But first, catch your breath. Bogotá is one of the 25 largest cities in the world and the third-highest capital city in South America. So whether it is from altitude sickness or from sheer astonishment at the size of the city, you’re sure to be a little short of breath. Take a taxi from the airport to Hotel Casa Deco, a lovely terracotta-hued building owned by an Italian emerald dealer. With just 21 cozy rooms that come in seven bright colors and come filled with art-deco furniture, you could not ask for a more intimate, budget-friendly boutique hotel experience. Since the hotel is centrally located between the Museo del Oro and Las Aguas metro stations, you know what to do next.
The Museo de Oro is home to the largest collection of pre-Columbian artifacts in the world and is an attraction you can’t get away with missing, even if you’ll be competing with hordes of other obnoxious tourists for the best views. You’ll get to see pre-Hispanic artifacts according to region and learn how gold was an integral part of ancient rituals.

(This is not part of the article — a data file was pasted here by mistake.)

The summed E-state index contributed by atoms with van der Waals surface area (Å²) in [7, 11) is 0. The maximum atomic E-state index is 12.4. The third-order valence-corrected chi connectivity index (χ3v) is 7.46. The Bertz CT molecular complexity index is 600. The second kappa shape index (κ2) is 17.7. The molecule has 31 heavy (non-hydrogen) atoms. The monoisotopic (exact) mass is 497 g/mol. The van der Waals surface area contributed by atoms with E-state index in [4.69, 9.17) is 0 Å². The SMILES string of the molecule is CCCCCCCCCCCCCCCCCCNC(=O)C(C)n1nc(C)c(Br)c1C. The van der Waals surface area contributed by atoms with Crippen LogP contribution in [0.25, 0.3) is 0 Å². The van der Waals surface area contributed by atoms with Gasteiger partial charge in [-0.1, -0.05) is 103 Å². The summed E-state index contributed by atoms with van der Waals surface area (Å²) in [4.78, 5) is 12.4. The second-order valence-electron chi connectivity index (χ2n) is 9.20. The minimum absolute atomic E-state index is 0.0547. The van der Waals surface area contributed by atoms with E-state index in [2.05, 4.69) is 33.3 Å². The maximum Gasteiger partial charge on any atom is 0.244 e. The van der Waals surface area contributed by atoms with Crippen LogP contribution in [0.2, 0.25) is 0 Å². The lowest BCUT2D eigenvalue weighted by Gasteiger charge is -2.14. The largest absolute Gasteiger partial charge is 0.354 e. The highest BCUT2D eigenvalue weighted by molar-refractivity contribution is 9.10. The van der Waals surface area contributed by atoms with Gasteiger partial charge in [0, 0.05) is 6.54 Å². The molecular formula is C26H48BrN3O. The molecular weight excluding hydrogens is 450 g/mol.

Afterwards, take advantage of the fact that Bogotá is the capital of Colombia in more than name. It is also home to some of the best street food in Colombia: fluffy arepas (best described as grilled cornmeal bread, often topped or filled with cheese), empanadas (white or yellow cornmeal pockets filled with spicy beef, chicken, potatoes or even rice) and hamburguesas (burgers filled with everything from beef to Colombian mayonnaise to quail eggs). After you’ve sated yourself, you can either do the done thing by exploring La Candelaria, the city’s beautiful historic center where you’ll have to do battle with more tourists, or do what we would do and sample Bogotano street art.